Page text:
A day after accusing the Portland police of collaborating “with federal occupiers,” Commissioner Chloe Eudaly wants to create a wall between the local police and the federal law enforcement recently deployed to the city.

Eudaly plans to introduce two-protest-related resolutions at Wednesday’s City Council meeting. The first would instruct the Portland Police Bureau to stop cooperating with all federal law enforcement. The second condemns the targeting of the press and legal observers by law enforcement.

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“As Commissioner Eudaly stated yesterday, she is committed to doing everything in her power to oust the federal occupiers and hold the PPB accountable,” her office said in a statement. "These two resolutions are critical next steps in this effort.”

If passed as currently drafted, one resolution would bar all members of the Portland Police Bureau from providing, requesting or willingly receiving “operational support” from federal officers recently deployed to Portland. This includes embedding in a federal incident command center, sharing or receiving information with the federal officers or policing protests alongside them, according to the draft.

The rule says a police officer found to be in violation of the rule would “be subject to discipline.” It doesn’t define what form that discipline would take.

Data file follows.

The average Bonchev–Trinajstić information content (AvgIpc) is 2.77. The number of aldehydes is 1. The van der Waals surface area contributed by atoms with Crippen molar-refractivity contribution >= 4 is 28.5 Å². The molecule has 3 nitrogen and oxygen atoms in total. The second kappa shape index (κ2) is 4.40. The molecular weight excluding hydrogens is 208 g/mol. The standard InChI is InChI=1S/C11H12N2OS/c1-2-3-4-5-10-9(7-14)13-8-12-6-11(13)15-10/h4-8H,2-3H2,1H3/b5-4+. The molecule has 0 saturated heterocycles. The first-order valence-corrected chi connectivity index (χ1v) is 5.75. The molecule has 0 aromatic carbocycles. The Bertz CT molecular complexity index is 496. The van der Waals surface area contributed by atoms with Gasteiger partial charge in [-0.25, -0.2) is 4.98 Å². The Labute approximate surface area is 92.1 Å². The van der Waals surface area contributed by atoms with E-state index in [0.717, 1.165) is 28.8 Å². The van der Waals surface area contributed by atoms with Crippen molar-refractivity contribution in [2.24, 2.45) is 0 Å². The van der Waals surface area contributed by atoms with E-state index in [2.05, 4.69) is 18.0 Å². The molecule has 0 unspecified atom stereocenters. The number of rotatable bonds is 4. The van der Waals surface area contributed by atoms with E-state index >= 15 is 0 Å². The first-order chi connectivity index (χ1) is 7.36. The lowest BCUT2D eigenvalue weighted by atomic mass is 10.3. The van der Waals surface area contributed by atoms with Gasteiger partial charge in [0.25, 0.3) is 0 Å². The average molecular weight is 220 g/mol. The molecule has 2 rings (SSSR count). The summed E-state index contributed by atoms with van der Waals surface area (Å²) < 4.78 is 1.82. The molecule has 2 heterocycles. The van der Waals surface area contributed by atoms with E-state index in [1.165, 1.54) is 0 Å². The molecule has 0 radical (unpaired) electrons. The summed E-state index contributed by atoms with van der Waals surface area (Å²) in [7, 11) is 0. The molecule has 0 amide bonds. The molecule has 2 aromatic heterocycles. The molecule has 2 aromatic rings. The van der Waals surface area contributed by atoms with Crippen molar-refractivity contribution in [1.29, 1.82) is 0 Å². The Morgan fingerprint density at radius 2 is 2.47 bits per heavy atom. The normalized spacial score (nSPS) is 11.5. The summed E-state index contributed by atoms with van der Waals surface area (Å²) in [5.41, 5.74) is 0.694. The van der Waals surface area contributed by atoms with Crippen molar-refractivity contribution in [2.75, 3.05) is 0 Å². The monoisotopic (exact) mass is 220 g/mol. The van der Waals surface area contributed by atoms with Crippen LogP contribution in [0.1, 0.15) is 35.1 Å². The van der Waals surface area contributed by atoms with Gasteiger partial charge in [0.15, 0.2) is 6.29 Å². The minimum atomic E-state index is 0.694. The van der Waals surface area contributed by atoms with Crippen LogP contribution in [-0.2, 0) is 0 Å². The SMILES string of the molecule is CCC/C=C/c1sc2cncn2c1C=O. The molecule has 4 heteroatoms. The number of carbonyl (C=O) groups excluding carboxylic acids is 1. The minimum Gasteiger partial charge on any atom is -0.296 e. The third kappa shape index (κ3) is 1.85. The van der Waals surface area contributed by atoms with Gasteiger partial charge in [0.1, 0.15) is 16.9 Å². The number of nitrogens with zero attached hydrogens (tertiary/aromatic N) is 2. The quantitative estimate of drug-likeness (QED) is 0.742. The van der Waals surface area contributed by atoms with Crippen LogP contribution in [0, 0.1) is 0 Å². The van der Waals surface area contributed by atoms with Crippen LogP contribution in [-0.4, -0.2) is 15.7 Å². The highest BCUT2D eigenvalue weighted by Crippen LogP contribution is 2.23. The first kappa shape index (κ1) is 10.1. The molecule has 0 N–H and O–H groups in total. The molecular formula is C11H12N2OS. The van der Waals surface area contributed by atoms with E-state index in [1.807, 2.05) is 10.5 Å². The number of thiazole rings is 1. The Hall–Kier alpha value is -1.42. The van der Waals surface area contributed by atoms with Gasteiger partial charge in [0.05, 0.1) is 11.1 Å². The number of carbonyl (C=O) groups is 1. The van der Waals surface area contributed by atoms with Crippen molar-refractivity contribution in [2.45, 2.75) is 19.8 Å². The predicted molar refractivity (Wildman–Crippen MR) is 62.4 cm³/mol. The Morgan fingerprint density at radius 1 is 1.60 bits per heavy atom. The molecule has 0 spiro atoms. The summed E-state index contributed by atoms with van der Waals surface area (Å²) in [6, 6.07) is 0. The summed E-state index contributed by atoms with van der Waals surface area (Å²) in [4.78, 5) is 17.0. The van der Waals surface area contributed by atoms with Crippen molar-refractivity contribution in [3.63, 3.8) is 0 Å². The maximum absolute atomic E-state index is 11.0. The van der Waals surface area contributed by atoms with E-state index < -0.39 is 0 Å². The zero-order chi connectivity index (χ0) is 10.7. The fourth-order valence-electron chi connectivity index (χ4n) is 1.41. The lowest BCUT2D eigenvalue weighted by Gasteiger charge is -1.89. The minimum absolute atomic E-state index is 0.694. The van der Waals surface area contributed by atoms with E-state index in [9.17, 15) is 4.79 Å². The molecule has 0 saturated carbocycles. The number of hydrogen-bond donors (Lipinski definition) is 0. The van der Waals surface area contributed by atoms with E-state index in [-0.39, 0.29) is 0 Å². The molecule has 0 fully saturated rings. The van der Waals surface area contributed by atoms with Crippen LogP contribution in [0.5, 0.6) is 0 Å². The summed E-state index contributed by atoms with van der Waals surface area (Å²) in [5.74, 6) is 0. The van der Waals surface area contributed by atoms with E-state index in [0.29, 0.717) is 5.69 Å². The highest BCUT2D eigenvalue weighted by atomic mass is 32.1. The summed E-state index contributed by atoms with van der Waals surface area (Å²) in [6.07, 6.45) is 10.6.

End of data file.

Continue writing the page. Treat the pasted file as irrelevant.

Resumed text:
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Eudaly's proposal also says that any request coming from the federal government for “operational cooperation” with the Portland bureau must be reported to the entire city council via email.

The other resolution "affirms" that local police can't arrest or use physical force on members of the press or legal observers who are obeying the law. A federal judge already placed these restrictions on Portland police earlier this month after a lawsuit filed by the ACLU on behalf of journalists and legal observers.

Eudaly is placing the item on the four-fifths agenda, meaning it will need to be approved by all four members of the city council, according to city code — including Mayor Ted Wheeler, who has day-to-day oversight of the bureau under Portland’s unique commission form of government. In a statement, Eudaly’s office said they have “a high degree of confidence” she has the support to get it passed.

If so, it would be the city's latest move to isolate itself from the federal officers residing in the city. Wheeler kicked officers from the Department of Homeland Security out of the city's incident command center this past Saturday.

City and state leaders have repeatedly said they believe the federal officers are escalating tensions and said they want them out of the city.

On Tuesday, the acting head of the Department of Homeland Security again refused that request.

Federal officers were deployed to Portland by President Trump to protect federal monuments and property, such as the downtown federal courthouse. Journalists have observed federal law enforcement using tear gas and batons without giving any warning or seemingly without provocation. Federal officers have shot at least two peaceful protesters in the head with impact munitions.

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